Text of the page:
Film, Instructional Video

UDL 2.3 UDL 2.5 UDL 3.4

Using video in the classroom brings a non-print, audio-visual-accessible form of content to students. Video can enhance content and concepts that students are learning in the classroom by adding visual schema and a visual representation of ideas. Video can also expand student's understanding of historical and literature themes, provide additional background information and step–by–step instruction. In addition, video adds the audio-visual component that some students may need to complement the understanding or reading of print and written text.

Implementation Tips

Online Resources
There are many online resources to access educational videos and film. Edudemic has posted links to [[ | 100 best video websites for teachers. ]]. Keep in mind that some of these sites may be blocked at your school. Ask your administrator and / or IT personnel to support you in accessing these resources at your school. Also, if the general YouTube site is blocked at your school, You Tube has a dedicated education channel which may NOT be blocked at [[ | ]].
Incorporating Video into Instructional Strategies
Think about ways of incorporating video / film into the instructional strategies you are teaching the students. For example, if students are learning how to predict while reading literature in class, also have the students predict when watching the film or video. For more ideas, check out the link [[ | PBS: Why Study Film in the Classroom? ]].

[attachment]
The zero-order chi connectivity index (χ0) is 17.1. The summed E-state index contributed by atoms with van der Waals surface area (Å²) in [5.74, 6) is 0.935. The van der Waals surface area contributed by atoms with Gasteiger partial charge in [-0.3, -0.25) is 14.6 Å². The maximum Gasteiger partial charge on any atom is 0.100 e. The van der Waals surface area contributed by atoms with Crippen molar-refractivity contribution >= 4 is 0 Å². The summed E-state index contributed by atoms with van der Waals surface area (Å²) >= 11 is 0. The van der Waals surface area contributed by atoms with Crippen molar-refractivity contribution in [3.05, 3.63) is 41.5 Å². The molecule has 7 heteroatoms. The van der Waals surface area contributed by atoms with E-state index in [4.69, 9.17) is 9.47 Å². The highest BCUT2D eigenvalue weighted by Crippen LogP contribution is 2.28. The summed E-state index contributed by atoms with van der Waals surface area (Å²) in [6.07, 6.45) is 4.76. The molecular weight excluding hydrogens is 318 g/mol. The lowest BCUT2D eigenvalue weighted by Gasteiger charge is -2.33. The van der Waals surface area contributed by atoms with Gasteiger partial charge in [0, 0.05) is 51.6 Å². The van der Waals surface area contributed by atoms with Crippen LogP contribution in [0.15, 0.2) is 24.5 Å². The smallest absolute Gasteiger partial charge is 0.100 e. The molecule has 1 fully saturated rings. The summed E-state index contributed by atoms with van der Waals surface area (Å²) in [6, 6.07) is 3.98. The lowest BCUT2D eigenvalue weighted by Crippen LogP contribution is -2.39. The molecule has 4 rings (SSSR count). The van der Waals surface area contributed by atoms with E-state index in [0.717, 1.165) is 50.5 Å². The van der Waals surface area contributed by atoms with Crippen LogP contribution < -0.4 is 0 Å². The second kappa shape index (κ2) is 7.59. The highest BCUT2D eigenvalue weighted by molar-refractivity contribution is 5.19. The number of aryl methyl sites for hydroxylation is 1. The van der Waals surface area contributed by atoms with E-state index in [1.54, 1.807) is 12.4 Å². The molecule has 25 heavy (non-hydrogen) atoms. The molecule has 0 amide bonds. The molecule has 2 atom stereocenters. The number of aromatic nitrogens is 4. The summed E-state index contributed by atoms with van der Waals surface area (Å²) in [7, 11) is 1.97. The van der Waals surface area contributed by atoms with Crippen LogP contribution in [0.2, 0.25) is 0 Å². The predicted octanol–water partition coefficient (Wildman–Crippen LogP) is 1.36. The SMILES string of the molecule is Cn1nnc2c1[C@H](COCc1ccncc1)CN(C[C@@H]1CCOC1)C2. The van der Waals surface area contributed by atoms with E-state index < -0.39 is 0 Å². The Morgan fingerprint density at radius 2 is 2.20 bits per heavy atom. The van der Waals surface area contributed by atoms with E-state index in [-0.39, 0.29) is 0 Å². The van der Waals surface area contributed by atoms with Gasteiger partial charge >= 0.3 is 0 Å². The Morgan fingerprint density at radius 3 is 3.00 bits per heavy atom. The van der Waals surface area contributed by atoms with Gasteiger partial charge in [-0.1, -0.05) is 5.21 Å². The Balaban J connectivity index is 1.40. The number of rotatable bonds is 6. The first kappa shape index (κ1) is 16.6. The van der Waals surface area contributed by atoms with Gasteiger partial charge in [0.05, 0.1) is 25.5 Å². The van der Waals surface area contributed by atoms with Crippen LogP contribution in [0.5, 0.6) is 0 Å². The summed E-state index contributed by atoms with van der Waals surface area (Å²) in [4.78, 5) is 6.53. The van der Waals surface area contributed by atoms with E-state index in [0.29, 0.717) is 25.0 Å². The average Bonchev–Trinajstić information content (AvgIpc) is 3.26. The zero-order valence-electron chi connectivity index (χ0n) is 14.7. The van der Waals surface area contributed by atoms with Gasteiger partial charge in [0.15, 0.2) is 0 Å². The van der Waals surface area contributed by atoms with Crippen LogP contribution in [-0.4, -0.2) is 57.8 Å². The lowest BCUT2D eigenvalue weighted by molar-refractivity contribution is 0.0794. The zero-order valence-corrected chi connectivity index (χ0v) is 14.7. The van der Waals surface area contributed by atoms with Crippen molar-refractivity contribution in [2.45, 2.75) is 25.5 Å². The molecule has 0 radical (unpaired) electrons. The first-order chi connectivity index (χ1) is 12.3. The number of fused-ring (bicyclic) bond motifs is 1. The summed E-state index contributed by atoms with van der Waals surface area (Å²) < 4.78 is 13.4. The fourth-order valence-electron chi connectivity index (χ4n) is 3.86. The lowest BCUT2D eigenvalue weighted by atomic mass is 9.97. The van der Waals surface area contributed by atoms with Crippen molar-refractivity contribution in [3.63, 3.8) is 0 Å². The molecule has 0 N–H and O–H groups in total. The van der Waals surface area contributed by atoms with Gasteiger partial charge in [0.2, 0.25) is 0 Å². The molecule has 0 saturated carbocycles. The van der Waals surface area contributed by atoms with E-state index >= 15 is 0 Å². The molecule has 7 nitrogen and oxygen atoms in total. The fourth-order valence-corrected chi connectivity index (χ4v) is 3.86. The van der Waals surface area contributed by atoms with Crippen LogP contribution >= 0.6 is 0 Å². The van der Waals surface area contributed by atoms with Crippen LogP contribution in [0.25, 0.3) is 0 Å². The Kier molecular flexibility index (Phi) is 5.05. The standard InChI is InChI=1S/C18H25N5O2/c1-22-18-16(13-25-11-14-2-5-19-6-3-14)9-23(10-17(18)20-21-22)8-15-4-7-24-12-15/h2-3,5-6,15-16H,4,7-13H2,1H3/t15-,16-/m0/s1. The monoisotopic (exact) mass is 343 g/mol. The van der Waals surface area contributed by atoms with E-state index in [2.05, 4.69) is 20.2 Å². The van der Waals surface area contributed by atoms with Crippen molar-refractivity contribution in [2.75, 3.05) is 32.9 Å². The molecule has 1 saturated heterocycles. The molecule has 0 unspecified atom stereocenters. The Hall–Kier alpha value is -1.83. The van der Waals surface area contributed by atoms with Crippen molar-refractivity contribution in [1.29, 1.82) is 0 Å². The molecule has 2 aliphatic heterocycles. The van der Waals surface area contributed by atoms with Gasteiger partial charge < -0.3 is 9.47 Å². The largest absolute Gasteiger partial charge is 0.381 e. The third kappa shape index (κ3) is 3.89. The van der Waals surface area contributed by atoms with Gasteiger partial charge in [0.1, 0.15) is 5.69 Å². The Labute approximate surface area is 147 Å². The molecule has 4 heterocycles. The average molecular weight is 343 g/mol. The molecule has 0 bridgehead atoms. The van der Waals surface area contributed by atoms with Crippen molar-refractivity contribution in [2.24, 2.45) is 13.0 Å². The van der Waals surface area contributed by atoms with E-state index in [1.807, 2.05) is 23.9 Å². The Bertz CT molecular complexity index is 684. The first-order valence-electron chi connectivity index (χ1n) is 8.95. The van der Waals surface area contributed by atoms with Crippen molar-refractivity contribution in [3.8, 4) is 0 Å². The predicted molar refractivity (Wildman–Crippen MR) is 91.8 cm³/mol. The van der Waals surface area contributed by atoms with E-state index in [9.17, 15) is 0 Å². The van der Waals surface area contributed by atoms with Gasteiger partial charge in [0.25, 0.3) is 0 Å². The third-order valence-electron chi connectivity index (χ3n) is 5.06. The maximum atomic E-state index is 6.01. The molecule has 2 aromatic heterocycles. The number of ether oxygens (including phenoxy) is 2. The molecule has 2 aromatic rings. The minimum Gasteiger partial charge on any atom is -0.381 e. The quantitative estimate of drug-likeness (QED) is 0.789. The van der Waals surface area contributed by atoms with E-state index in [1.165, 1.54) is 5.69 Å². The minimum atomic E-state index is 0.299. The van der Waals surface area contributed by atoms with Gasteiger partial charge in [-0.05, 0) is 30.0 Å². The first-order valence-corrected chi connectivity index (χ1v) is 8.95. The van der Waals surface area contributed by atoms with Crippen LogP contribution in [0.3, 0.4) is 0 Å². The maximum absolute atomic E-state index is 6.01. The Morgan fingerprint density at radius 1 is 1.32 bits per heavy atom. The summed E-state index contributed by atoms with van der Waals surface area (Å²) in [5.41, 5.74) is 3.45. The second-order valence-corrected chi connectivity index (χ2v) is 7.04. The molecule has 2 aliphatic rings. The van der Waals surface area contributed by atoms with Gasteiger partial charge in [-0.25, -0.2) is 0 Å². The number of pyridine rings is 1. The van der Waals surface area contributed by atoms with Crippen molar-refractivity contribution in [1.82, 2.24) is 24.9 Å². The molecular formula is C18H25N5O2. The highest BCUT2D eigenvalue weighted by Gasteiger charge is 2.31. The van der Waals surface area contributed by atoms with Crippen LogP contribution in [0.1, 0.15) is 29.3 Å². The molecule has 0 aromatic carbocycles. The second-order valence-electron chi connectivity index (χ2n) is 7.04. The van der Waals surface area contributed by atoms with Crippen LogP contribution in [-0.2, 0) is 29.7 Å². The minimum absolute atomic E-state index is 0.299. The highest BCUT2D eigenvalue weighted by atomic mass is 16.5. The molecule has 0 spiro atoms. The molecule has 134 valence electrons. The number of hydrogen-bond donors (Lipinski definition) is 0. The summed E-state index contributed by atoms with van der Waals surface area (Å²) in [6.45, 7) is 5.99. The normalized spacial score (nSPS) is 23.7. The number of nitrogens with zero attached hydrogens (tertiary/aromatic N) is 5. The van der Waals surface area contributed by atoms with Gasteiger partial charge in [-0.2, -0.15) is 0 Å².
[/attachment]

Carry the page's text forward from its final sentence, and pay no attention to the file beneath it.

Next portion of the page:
Lesson Planning
If you are looking for lesson plans to supplement available videos / films, you may be able to find additional resources at [[ | Cable in the Classroom]] and/or [[ | National Geographic Education ]]. For lesson examples in literature and film, check out [[ | PBS: A teacher’s guide for Othello ]].
You can find other sources of high quality educational videos on these websites:
[[ | PBS Learning Media ]]
[[ | Smithsonian Channel ]]
[[ | Khan Academy ]]
[[ | LearnZillion]]


Build Background Knowledge History
Students watch a short film on the history of middle ages. Through seeing visual examples of art, literature and architecture of the medieval time period, students gain a better understanding of the culture, life and times of the middle ages.
Analyzing Themes in Literature
While reading the book to Kill a Mockingbird, students watch a portion of the film that corresponds with each section of the book. Students use the film to further develop and understand the setting, themes and character development of the story.
Increased Engagement in a Science Hook
As an introduction to cell division, students watch a short video clip showing the steps in cells division. While watching the film, students write down additional questions they may have about cell division. The film helps to activate student’s interest in learning about cell division.
Solving Equations
After instructing students on how to solve equations, the teacher posts a video of the lesson online available to students on the classroom website. Students have access to the online video lesson while doing homework and practicing solving equations which helps to reinforce learning and practiced repetition of solving equations.